Originally from the Amazon Basin in South America, Serpae Tetra (Hyphessobrycon eques) is a freshwater fish species. This fish species is known for its shiny and jewel-like appearance. It is also beginner-friendly due to being hardy. As it is a community fish, it is best to keep this fish in groups.
Scientific Name: Hyphessobrycon eques
Common Names: Red Minor tetra, Jewel tetra
Life Expectancy: 5 to 7 years
Adult Size: 2 inches
|Origin||South America (Brazil, Argentina, and upper Paraguay)|
|Temperament||Typically friendly and peaceful. It might exhibit fin-nipping towards its own species or slow-moving fish.|
|Tank Level||Mid-dwellers or bottom-dwellers|
|Water pH||5 and 7.8|
|Water Temperature||72 degrees Fahrenheit to 79 degrees Fahrenheit|
|Water Hardness||2 dGh – 12 dGh|
|Lighting||Dim or diffused|
|Tank Mates||Danios, Tetras, Catfish|
Fun Fact Corner
- Serpae Tetras are also known as ‘Jewel Tetra’ due to their shiny bodies.
- Serpae Tetras swim uniquely in a jerky fashion. This is often referred to as a ‘twitching’ swimming style.
- Serpae Tetras may lose their body color if they’re stressed.
Originally, Serpae Tetra is a native to the Amazon basin in South America. It is mainly found in the Guaporé and Paraguay River basins in Brazil, Argentina, and upper Paraguay. Although, note that this fish is captive-bred and not wild-caught for commercial purposes.
As you can guess, Serpae Tetra prefers slow-moving waters often found in ponds and lakes. It also prefers highly-vegetated areas with more trees and plants for food and safety purposes.
Serpae Tetra is a peaceful and friendly fish species. Generally, it is not known to show aggression towards the other tank mates, but it does engage in fin-nipping.
It is better to keep Serpae Tetra in groups of 5 to 7. It tends to thrive better in a community rather than alone. A single Serpae Tetra may keep to itself or hide away in the tank.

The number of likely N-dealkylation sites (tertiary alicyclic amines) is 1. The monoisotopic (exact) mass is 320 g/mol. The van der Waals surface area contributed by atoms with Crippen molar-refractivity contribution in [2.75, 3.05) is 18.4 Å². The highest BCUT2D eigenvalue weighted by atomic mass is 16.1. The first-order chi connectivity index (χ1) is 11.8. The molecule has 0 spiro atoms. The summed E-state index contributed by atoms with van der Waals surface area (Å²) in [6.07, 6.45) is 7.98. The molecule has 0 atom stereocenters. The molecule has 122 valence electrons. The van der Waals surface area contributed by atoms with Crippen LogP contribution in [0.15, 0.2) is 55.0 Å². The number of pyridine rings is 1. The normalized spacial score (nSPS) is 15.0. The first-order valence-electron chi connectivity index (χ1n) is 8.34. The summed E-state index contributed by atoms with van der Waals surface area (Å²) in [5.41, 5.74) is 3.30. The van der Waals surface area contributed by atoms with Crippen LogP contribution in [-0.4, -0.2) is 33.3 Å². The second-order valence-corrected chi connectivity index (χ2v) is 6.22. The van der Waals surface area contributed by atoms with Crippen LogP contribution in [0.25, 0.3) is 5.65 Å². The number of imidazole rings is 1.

Serpae Tetra isn’t always aggressive. However, it has a unique swimming pattern, also known as the ‘twitching swimming pattern’, where it swims in a jerky fashion instead of swimming smoothly. So, the fish may get slightly aggressive towards slow-moving species like Bettas and nip at their fins.
This fish species is also known to cause fin-nipping amongst the members of its own school during feeding times. Several aquarists suggest keeping this fish in groups of eight or more to avoid this problem.
Just like the standard age of most fish species, the lifespan of Serpae Tetra can vary between 5 to 7 years. The average lifespan is usually around 4 years, but you can easily extend it by providing proper tank conditions. In fact, some aquarists have seen their Serpae Tetras living for more than 7 years too!
On the other hand, Serpae Tetra can easily get affected by improper water conditions and unclean water.
Size and Appearance
Serpae Tetra is a small fish that can mostly grow up to 1.75 inches in captivity. Some Serpae Tetras can grow up to 2 inches in its natural environment. However, that is uncommon for captive-bred Serpae Tetras.
Serpae Tetra, like other members of the Characin family, has a flat and tall body. The shape appears trapezoidal.
Body Color and Spots
Serpae Tetra’s base color is usually reddish-brown. Yet, variations exist as some fish possess a bright scarlet color whereas some might have a dull-brown finish.
The standout feature in its appearance is the glossy scales that shine in the light. This makes the fish species look sparkling and beautiful in an aquarium!
You’ll also notice some unique spots on the Serpae Tetra. The area near the gills has a comma-shaped black spot. Its vibrancy differs fish-to-fish as some might have a more prominent spot than the rest.
The square-shaped dorsal fin has a mix of black and red coloration. Most of the dorsal fin is covered with black coloration, whereas the base might possess a bit of red. On the other hand, the anal fin is mostly covered in red, with black coloration on the tips.
Serpae Tetras might change their body color throughout their lifetime, or due to environmental/stressful conditions. Typically, the color’s vibrancy changes instead of the base color itself.